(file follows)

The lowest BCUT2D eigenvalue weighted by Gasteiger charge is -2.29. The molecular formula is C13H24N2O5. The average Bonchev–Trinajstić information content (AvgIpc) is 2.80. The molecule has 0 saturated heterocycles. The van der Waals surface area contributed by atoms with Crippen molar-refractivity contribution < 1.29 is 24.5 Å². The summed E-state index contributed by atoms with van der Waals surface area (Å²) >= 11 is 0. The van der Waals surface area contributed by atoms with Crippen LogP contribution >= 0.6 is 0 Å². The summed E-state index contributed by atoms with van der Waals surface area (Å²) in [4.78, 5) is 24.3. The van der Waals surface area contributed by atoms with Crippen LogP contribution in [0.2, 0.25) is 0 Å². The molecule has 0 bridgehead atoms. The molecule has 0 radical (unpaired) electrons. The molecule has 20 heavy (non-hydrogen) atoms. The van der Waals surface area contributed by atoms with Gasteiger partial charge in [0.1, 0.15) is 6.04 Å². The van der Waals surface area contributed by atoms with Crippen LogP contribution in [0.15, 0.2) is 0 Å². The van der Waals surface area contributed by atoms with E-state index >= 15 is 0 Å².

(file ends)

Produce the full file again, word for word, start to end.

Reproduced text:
The lowest BCUT2D eigenvalue weighted by Gasteiger charge is -2.29. The molecular formula is C13H24N2O5. The average Bonchev–Trinajstić information content (AvgIpc) is 2.80. The molecule has 0 saturated heterocycles. The van der Waals surface area contributed by atoms with Crippen molar-refractivity contribution < 1.29 is 24.5 Å². The summed E-state index contributed by atoms with van der Waals surface area (Å²) >= 11 is 0. The van der Waals surface area contributed by atoms with Crippen LogP contribution >= 0.6 is 0 Å². The summed E-state index contributed by atoms with van der Waals surface area (Å²) in [4.78, 5) is 24.3. The van der Waals surface area contributed by atoms with Crippen LogP contribution in [0.2, 0.25) is 0 Å². The molecule has 0 bridgehead atoms. The molecule has 0 radical (unpaired) electrons. The molecule has 20 heavy (non-hydrogen) atoms. The van der Waals surface area contributed by atoms with Gasteiger partial charge in [0.1, 0.15) is 6.04 Å². The van der Waals surface area contributed by atoms with Crippen LogP contribution in [0.15, 0.2) is 0 Å². The van der Waals surface area contributed by atoms with E-state index >= 15 is 0 Å².